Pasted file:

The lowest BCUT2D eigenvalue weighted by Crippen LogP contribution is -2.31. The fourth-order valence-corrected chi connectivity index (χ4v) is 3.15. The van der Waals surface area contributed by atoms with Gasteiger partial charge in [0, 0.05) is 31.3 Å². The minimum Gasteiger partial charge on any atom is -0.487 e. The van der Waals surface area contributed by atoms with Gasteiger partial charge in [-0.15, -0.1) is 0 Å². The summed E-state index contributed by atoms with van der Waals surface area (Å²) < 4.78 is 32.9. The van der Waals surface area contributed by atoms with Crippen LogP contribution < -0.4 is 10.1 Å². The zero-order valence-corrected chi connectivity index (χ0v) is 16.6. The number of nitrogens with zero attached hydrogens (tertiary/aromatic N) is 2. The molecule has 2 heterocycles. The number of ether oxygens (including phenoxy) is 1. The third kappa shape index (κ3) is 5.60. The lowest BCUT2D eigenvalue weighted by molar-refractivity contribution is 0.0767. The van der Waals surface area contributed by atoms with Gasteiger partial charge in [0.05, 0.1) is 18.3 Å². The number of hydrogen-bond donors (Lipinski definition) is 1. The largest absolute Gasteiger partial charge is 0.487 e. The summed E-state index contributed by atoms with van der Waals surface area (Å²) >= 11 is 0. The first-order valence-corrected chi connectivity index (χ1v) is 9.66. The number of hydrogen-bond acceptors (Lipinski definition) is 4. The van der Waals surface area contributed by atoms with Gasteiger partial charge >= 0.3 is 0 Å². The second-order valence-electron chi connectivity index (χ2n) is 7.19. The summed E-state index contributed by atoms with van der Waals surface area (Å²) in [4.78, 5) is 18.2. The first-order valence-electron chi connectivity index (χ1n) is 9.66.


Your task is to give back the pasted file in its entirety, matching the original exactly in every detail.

The lowest BCUT2D eigenvalue weighted by Crippen LogP contribution is -2.31. The fourth-order valence-corrected chi connectivity index (χ4v) is 3.15. The van der Waals surface area contributed by atoms with Gasteiger partial charge in [0, 0.05) is 31.3 Å². The minimum Gasteiger partial charge on any atom is -0.487 e. The van der Waals surface area contributed by atoms with Gasteiger partial charge in [-0.15, -0.1) is 0 Å². The summed E-state index contributed by atoms with van der Waals surface area (Å²) < 4.78 is 32.9. The van der Waals surface area contributed by atoms with Crippen LogP contribution < -0.4 is 10.1 Å². The zero-order valence-corrected chi connectivity index (χ0v) is 16.6. The number of nitrogens with zero attached hydrogens (tertiary/aromatic N) is 2. The molecule has 2 heterocycles. The number of ether oxygens (including phenoxy) is 1. The third kappa shape index (κ3) is 5.60. The lowest BCUT2D eigenvalue weighted by molar-refractivity contribution is 0.0767. The van der Waals surface area contributed by atoms with Gasteiger partial charge in [0.05, 0.1) is 18.3 Å². The number of hydrogen-bond donors (Lipinski definition) is 1. The largest absolute Gasteiger partial charge is 0.487 e. The summed E-state index contributed by atoms with van der Waals surface area (Å²) >= 11 is 0. The first-order valence-corrected chi connectivity index (χ1v) is 9.66. The number of hydrogen-bond acceptors (Lipinski definition) is 4. The van der Waals surface area contributed by atoms with Gasteiger partial charge >= 0.3 is 0 Å². The second-order valence-electron chi connectivity index (χ2n) is 7.19. The summed E-state index contributed by atoms with van der Waals surface area (Å²) in [4.78, 5) is 18.2. The first-order valence-electron chi connectivity index (χ1n) is 9.66.